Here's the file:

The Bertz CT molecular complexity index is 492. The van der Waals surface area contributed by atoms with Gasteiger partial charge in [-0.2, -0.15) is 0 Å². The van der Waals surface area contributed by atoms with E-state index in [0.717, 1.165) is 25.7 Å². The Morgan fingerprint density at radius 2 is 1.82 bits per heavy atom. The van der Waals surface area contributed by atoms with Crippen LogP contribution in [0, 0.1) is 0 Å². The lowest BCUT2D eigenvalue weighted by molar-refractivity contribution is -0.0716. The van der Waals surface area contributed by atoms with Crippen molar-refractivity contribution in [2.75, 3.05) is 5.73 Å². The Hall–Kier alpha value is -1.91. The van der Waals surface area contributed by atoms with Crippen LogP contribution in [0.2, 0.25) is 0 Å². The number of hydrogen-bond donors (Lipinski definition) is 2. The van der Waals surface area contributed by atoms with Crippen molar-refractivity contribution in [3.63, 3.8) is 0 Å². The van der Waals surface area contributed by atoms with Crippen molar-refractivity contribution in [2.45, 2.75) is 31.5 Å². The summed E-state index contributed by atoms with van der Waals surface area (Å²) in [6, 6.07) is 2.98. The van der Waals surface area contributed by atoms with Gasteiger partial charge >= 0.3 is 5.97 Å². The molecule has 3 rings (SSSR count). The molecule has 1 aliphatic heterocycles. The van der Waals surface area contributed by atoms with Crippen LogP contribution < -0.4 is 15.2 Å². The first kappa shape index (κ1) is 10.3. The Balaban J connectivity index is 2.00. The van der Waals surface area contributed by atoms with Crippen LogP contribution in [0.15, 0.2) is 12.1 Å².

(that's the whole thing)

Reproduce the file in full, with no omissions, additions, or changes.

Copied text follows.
The Bertz CT molecular complexity index is 492. The van der Waals surface area contributed by atoms with Gasteiger partial charge in [-0.2, -0.15) is 0 Å². The van der Waals surface area contributed by atoms with E-state index in [0.717, 1.165) is 25.7 Å². The Morgan fingerprint density at radius 2 is 1.82 bits per heavy atom. The van der Waals surface area contributed by atoms with Crippen LogP contribution in [0, 0.1) is 0 Å². The lowest BCUT2D eigenvalue weighted by molar-refractivity contribution is -0.0716. The van der Waals surface area contributed by atoms with Crippen molar-refractivity contribution in [2.75, 3.05) is 5.73 Å². The Hall–Kier alpha value is -1.91. The van der Waals surface area contributed by atoms with Crippen LogP contribution in [0.2, 0.25) is 0 Å². The number of hydrogen-bond donors (Lipinski definition) is 2. The van der Waals surface area contributed by atoms with Crippen molar-refractivity contribution in [3.63, 3.8) is 0 Å². The van der Waals surface area contributed by atoms with Crippen molar-refractivity contribution in [2.45, 2.75) is 31.5 Å². The summed E-state index contributed by atoms with van der Waals surface area (Å²) in [6, 6.07) is 2.98. The van der Waals surface area contributed by atoms with Gasteiger partial charge >= 0.3 is 5.97 Å². The molecule has 3 rings (SSSR count). The molecule has 1 aliphatic heterocycles. The van der Waals surface area contributed by atoms with Crippen LogP contribution < -0.4 is 15.2 Å². The first kappa shape index (κ1) is 10.3. The Balaban J connectivity index is 2.00. The van der Waals surface area contributed by atoms with Crippen LogP contribution in [0.15, 0.2) is 12.1 Å².